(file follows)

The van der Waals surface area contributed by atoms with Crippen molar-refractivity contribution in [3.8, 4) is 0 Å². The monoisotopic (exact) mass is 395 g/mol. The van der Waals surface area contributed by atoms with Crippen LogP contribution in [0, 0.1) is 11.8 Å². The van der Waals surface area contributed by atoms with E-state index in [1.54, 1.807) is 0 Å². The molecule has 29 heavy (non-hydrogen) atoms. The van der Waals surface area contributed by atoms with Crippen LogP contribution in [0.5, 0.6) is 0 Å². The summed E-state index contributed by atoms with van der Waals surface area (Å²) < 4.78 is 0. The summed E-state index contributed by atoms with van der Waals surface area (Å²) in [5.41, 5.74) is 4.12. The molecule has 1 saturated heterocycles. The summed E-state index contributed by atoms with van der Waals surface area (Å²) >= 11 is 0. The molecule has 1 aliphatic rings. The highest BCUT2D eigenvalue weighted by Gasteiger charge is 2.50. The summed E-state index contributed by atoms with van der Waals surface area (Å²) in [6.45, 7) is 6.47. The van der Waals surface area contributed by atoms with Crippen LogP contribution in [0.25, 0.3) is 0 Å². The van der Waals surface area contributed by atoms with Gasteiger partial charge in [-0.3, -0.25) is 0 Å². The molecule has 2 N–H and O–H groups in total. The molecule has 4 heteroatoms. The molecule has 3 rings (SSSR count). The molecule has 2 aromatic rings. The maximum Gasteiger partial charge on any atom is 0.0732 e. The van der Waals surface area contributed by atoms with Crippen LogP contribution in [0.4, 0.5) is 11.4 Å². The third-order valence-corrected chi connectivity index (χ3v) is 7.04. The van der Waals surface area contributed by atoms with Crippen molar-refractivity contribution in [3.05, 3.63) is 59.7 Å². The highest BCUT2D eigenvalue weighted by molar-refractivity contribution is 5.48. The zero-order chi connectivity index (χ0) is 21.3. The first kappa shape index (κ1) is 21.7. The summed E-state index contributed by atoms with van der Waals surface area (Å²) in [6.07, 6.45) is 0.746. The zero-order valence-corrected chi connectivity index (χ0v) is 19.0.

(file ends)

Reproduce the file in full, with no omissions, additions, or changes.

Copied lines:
The van der Waals surface area contributed by atoms with Crippen molar-refractivity contribution in [3.8, 4) is 0 Å². The monoisotopic (exact) mass is 395 g/mol. The van der Waals surface area contributed by atoms with Crippen LogP contribution in [0, 0.1) is 11.8 Å². The van der Waals surface area contributed by atoms with E-state index in [1.54, 1.807) is 0 Å². The molecule has 29 heavy (non-hydrogen) atoms. The van der Waals surface area contributed by atoms with Crippen LogP contribution in [0.5, 0.6) is 0 Å². The summed E-state index contributed by atoms with van der Waals surface area (Å²) < 4.78 is 0. The summed E-state index contributed by atoms with van der Waals surface area (Å²) in [5.41, 5.74) is 4.12. The molecule has 1 saturated heterocycles. The summed E-state index contributed by atoms with van der Waals surface area (Å²) >= 11 is 0. The molecule has 1 aliphatic rings. The highest BCUT2D eigenvalue weighted by Gasteiger charge is 2.50. The summed E-state index contributed by atoms with van der Waals surface area (Å²) in [6.45, 7) is 6.47. The van der Waals surface area contributed by atoms with Crippen LogP contribution in [0.25, 0.3) is 0 Å². The van der Waals surface area contributed by atoms with Gasteiger partial charge in [-0.3, -0.25) is 0 Å². The molecule has 2 N–H and O–H groups in total. The molecule has 4 heteroatoms. The molecule has 3 rings (SSSR count). The molecule has 2 aromatic rings. The maximum Gasteiger partial charge on any atom is 0.0732 e. The van der Waals surface area contributed by atoms with Crippen LogP contribution in [0.4, 0.5) is 11.4 Å². The third-order valence-corrected chi connectivity index (χ3v) is 7.04. The van der Waals surface area contributed by atoms with Crippen molar-refractivity contribution in [3.05, 3.63) is 59.7 Å². The highest BCUT2D eigenvalue weighted by molar-refractivity contribution is 5.48. The zero-order chi connectivity index (χ0) is 21.3. The first kappa shape index (κ1) is 21.7. The summed E-state index contributed by atoms with van der Waals surface area (Å²) in [6.07, 6.45) is 0.746. The zero-order valence-corrected chi connectivity index (χ0v) is 19.0.